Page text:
The book business is merging into the magazine business as more publishers sell literature via subscription to highly targeted clusters of readers. High-profile literary studio Plympton is leading the charge with its $5-a-month iOS service Rooster.
One way to address our farming challenges is through various high-tech practices collectively known as precision agriculture. Precision farmers use technology such as self-steering tractors and aerial drones to find ways of more efficiently using water, fertilizer, and other resources. Farmbot is an open source precision agriculture machine, meaning anyone can take the designs and build their own.
Why an app that reminds you to text your partner might not be the best idea. If you’re looking to add a digital spark to your relationship this Valentine’s Day, you can download the new app Romantimatic. Romantimatic will send you scheduled reminders to contact your significant other and give you pre-set messages to fire off. The pre-set messages include simple, straightforward classics like “I love you” and “I miss you.”Or maybe that doesn’t sound appealing. It sure doesn’t to me. In that case, I recommend you follow my lead: Take a solemn oath before the Greek god Eros and vow to never, ever go this far down the outsourced sentiment rabbit hole.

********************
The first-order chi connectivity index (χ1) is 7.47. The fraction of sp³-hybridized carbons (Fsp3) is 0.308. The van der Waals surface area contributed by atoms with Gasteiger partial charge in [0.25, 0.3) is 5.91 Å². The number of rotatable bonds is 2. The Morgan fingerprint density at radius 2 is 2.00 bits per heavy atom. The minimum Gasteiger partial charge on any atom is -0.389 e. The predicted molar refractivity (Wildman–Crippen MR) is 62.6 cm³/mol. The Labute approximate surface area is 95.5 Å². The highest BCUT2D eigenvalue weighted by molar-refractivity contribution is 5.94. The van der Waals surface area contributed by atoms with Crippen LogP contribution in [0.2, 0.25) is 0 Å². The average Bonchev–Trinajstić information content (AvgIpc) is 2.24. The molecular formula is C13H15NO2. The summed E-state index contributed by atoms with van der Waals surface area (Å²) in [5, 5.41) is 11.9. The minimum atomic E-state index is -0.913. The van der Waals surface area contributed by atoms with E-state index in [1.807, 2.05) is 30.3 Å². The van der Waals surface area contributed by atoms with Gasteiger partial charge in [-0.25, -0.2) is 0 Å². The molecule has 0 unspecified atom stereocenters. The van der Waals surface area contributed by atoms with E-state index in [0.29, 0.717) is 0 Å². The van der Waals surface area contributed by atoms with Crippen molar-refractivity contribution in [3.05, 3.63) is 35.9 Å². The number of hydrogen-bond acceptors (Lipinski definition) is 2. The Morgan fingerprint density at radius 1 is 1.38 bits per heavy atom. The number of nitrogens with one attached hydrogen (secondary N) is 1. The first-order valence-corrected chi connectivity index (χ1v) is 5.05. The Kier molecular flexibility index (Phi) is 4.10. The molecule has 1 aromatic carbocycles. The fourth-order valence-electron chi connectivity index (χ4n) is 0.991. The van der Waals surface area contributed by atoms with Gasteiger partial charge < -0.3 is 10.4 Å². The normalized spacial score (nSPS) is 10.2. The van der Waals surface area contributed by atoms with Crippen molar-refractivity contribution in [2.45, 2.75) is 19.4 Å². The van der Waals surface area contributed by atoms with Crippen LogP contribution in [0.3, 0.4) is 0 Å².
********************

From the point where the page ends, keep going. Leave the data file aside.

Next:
Move over, fingerprints, iris scans and facial recognition, because a new form of biometric identification may soon be joining you – body odor. According to scientists at Spain's Universidad Politécnica de Madrid, peoples' unique scent signatures remain steady enough over time to allow for an ID accuracy rate of approximately 85 percent.
First of all, why is another form of biometric ID even needed? Well, as the researchers point out, people can sometimes be reluctant to place their finger or eye up to a scanner, particularly if they've got a criminal record. Odor-reading sensors, however, could conceivably just give those people an unobtrusive sniff as they passed by.
The university is now developing a system in collaboration with tech firm Ilía Sistemas. Although it's still not as accurate as police bloodhounds when it comes to identifying people by their smell, and despite potentially odor-altering factors such as changes in test subjects' diets, its margin of error is currently down to about 15 percent.
Students have created a "wearable" book that enables you to feel the characters' feelings as you read the story
Researchers at Massachusetts Institute of Technology have created a "wearable" book which allows the reader to experience the protagonist’s emotions.
Using a combination of sensors, the book senses which page the reader is on and triggers vibration patterns through a special vest.